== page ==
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New resource teaches importance of conserving water


A new unique learning resource is helping young people learn the value of water.

Launched today, during National Reconciliation Week, Where’s Our Water? is a free children’s eBook that tells a new story about native animals living around the Hunter River.

The story draws on on the traditional wisdom and practices of Aboriginal people in caring for our land and waterways.

For the past six months, Hunter Water has been working with the University of Newcastle and the Awabakal and Worimi communities to create the story with 10 Aboriginal students from Newcastle High School.

Hunter-based Aboriginal artist Saretta Fielding said it was a privilege to be part of this project and to help bring this story to life.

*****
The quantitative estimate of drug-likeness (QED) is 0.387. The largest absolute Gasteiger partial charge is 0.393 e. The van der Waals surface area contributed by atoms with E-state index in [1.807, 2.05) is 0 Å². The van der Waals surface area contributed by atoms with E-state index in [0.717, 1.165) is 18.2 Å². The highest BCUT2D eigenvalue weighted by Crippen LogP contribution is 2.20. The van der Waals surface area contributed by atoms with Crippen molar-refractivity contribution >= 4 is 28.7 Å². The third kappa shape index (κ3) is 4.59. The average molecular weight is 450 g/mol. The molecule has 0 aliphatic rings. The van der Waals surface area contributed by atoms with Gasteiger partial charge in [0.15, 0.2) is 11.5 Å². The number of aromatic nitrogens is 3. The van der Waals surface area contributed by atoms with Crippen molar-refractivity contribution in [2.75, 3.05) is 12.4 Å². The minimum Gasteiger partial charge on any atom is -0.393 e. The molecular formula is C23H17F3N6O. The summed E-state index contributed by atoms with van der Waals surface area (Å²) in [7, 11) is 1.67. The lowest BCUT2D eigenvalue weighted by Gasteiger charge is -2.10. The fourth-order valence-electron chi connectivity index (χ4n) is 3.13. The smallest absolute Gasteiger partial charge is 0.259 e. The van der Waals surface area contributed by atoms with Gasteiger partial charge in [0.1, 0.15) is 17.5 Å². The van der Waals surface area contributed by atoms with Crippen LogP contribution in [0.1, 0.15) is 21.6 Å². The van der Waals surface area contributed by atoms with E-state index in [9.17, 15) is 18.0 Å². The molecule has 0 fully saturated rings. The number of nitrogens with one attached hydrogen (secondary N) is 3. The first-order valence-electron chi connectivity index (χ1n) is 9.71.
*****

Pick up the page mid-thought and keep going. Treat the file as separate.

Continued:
“I’m particularly proud that the story has been developed in two versions to incorporate the traditional languages of the Awabakal and Worimi peoples, demonstrating the shared value of this resource within our community,” Ms Fielding said.

The students worked together to create the concept and storyline, developing the narrative for Where’s Our Water? over the course of four full-day interactive workshops.

Hunter Water’s Education Coordinator Kristy Ratcliffe said Where’s Our Water? has been made widely available on Hunter Water’s website.

“We’ve made this free resource available for everyone in our community so that it can be shared and enjoyed,” she said.

“It will be a valuable tool for engaging with our local school community.

“In addition, we plan to produce a range of complementary online learning resources to help spread the water conservation message and raise awareness among our younger generation.”

Go to Hunter Water’s website for more information. Read the story below.

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